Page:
Toronto Blue Jays Top Ten Prospects. #3 Nate Pearson

Pearson has teased the Blue Jays with tantalizing upside but a mix of health and command problems. -Baseball America

Few evaluators have been able to summarize Nate Pearson’s progress to date so succinctly as BA. Pearson’s high-end velo fastball and his wipeout slider have promised so much, but issues with his health and repeating his delivery (a cause and effect relationship) have limited fans to only glimpses of his potential.

A groin injury suffered in spring training delayed his season debut until May, when he re-injured that delicate area. By his own admission, Pearson altered his mechanics, with the result that he struggled both with the strike zone and feeling comfortable on the mound. A cortisone shot in July helped relieve the discomfort somewhat, and both Pearson and the Blue Jays opted to move him into a relief role to help limit his workload, and put the decision to have surgery off until after the season. Pearson pitched well out of the pen down the stretch for the Blue Jays, then opted to undergo a sports hernia operation in October.

But a high-end reliever is not the role most fans have envisioned for Pearson. But his struggles this season extended to the mental as well as the physical, and let’s be honest: that is a reason for concern, along with his durability, if we’re talking about him as a starter long term. Certainly, he wouldn’t be the first highly touted young pitcher to struggle, which is why the Blue Jays will likely continue to be more than patient with him.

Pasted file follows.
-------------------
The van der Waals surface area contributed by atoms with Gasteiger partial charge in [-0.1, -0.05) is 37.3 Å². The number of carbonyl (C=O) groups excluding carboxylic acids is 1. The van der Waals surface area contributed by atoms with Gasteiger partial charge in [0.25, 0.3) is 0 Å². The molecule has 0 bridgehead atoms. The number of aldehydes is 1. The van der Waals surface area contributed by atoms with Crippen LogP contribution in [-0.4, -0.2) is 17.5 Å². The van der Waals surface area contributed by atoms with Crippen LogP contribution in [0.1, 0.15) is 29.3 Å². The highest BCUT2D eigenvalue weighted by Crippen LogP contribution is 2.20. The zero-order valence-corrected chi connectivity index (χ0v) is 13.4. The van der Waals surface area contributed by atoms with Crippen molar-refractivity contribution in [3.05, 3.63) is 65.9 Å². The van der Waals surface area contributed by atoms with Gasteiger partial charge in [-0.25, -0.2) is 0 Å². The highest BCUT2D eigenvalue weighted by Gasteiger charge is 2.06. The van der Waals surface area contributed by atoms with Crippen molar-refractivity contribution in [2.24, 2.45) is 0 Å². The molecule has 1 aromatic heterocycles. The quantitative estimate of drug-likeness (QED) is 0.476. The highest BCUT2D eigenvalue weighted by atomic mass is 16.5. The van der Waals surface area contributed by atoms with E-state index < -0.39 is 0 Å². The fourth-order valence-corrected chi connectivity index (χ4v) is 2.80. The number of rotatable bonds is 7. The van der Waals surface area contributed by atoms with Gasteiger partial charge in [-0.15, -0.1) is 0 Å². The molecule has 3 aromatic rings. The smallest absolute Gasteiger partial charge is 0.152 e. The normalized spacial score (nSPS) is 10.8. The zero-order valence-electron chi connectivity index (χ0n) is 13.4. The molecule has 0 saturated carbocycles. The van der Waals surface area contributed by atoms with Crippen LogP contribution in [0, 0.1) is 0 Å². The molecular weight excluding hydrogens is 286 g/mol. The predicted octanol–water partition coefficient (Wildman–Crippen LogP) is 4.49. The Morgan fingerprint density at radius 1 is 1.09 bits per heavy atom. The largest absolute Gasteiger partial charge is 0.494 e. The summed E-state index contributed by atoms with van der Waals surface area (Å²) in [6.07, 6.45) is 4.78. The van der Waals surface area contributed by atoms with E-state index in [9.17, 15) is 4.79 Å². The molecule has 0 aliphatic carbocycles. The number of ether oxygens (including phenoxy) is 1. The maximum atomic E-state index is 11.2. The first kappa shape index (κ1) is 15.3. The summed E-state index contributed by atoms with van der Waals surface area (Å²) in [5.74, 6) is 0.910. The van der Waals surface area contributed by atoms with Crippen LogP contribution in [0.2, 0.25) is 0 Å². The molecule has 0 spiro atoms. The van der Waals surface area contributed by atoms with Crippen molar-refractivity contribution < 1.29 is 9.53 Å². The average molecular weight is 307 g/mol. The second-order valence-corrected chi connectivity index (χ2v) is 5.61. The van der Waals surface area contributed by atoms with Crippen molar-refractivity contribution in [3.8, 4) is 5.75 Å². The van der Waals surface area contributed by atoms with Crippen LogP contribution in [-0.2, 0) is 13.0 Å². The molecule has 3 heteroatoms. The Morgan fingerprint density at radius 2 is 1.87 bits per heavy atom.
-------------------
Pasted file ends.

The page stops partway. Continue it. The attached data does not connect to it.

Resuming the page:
Pearson is very much a known quantity, but some scouting report snippets are always informative:

Baseball America: Pearson has exciting stuff, with a fastball that sits at 96-100 mph and touched 102 in 2021. He complements his fastball with a hard slider mostly in the mid to upper 80s that is a plus pitch at times. Pearson has a curveball and changeup that can both be average pitches, but he rarely threw them as a reliever in the big leagues. Pearson has yet to break through in part because of health but also because he has had trouble repeating his delivery, which has led to poor command. That has caused too many walks and hitters being able to tune up Pearson’s fastball because he’s too often behind in the count.

Prospects Live:

The Blue Jays likely will strongly consider some sort of hybrid starting/relieving role for Pearson this year. Manager Ross Atkins said as much in October after Pearson’s surgery:

We have to factor in workload, factor in development and doing what’s best for him. It’s just too hard to say exactly what it will look like, but on the spectrum of things, I hope it looks a lot more like a starter than a reliever, but we’ll be open to all roles and all ways to have him help us win.”

What, exactly, does this mean? It could mean Pearson opens the season in AAA as a starter until he’s stretched out, then moved into a relief role once he reaches his innings limit. It might mean more of a swing man role with the big club. He has underwhelmed as a big leaguer to this point, but Pearson is not the kind of arm to give up on for quite some time.

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